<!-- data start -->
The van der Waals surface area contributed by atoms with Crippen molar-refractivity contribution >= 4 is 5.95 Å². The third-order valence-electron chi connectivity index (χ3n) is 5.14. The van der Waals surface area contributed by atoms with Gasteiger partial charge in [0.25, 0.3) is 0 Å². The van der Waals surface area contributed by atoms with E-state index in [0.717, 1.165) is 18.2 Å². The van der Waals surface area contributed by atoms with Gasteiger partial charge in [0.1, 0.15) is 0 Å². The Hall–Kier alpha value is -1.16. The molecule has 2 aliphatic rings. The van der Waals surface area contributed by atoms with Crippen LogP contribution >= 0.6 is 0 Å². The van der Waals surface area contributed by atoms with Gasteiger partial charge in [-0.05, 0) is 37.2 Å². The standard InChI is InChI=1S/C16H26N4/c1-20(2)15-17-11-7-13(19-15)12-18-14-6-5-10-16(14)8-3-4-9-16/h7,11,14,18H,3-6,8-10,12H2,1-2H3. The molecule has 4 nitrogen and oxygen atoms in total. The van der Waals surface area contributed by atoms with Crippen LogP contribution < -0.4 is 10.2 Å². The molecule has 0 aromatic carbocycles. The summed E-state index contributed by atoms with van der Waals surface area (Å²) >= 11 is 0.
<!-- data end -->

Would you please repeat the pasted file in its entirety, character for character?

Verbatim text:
The van der Waals surface area contributed by atoms with Crippen molar-refractivity contribution >= 4 is 5.95 Å². The third-order valence-electron chi connectivity index (χ3n) is 5.14. The van der Waals surface area contributed by atoms with Gasteiger partial charge in [0.25, 0.3) is 0 Å². The van der Waals surface area contributed by atoms with E-state index in [0.717, 1.165) is 18.2 Å². The van der Waals surface area contributed by atoms with Gasteiger partial charge in [0.1, 0.15) is 0 Å². The Hall–Kier alpha value is -1.16. The molecule has 2 aliphatic rings. The van der Waals surface area contributed by atoms with Crippen LogP contribution >= 0.6 is 0 Å². The van der Waals surface area contributed by atoms with Gasteiger partial charge in [-0.05, 0) is 37.2 Å². The standard InChI is InChI=1S/C16H26N4/c1-20(2)15-17-11-7-13(19-15)12-18-14-6-5-10-16(14)8-3-4-9-16/h7,11,14,18H,3-6,8-10,12H2,1-2H3. The molecule has 4 nitrogen and oxygen atoms in total. The van der Waals surface area contributed by atoms with Crippen LogP contribution < -0.4 is 10.2 Å². The molecule has 0 aromatic carbocycles. The summed E-state index contributed by atoms with van der Waals surface area (Å²) >= 11 is 0.